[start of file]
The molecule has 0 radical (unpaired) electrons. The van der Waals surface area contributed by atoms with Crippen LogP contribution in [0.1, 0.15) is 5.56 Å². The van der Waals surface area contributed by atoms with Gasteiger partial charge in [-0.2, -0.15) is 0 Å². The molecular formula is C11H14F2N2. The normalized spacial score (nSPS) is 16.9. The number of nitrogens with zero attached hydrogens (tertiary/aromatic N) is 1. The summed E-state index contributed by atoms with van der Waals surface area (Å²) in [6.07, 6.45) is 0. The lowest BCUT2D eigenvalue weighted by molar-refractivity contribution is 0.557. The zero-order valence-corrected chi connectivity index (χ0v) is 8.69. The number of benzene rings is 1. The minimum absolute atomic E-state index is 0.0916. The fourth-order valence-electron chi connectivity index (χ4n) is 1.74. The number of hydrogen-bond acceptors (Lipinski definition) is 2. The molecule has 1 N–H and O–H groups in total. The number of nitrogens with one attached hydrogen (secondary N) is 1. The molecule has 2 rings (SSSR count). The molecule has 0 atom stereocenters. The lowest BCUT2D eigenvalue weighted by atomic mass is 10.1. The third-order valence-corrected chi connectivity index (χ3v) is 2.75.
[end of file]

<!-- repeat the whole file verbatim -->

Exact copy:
The molecule has 0 radical (unpaired) electrons. The van der Waals surface area contributed by atoms with Crippen LogP contribution in [0.1, 0.15) is 5.56 Å². The van der Waals surface area contributed by atoms with Gasteiger partial charge in [-0.2, -0.15) is 0 Å². The molecular formula is C11H14F2N2. The normalized spacial score (nSPS) is 16.9. The number of nitrogens with zero attached hydrogens (tertiary/aromatic N) is 1. The summed E-state index contributed by atoms with van der Waals surface area (Å²) in [6.07, 6.45) is 0. The lowest BCUT2D eigenvalue weighted by molar-refractivity contribution is 0.557. The zero-order valence-corrected chi connectivity index (χ0v) is 8.69. The number of benzene rings is 1. The minimum absolute atomic E-state index is 0.0916. The fourth-order valence-electron chi connectivity index (χ4n) is 1.74. The number of hydrogen-bond acceptors (Lipinski definition) is 2. The molecule has 1 N–H and O–H groups in total. The number of nitrogens with one attached hydrogen (secondary N) is 1. The molecule has 2 rings (SSSR count). The molecule has 0 atom stereocenters. The lowest BCUT2D eigenvalue weighted by atomic mass is 10.1. The third-order valence-corrected chi connectivity index (χ3v) is 2.75.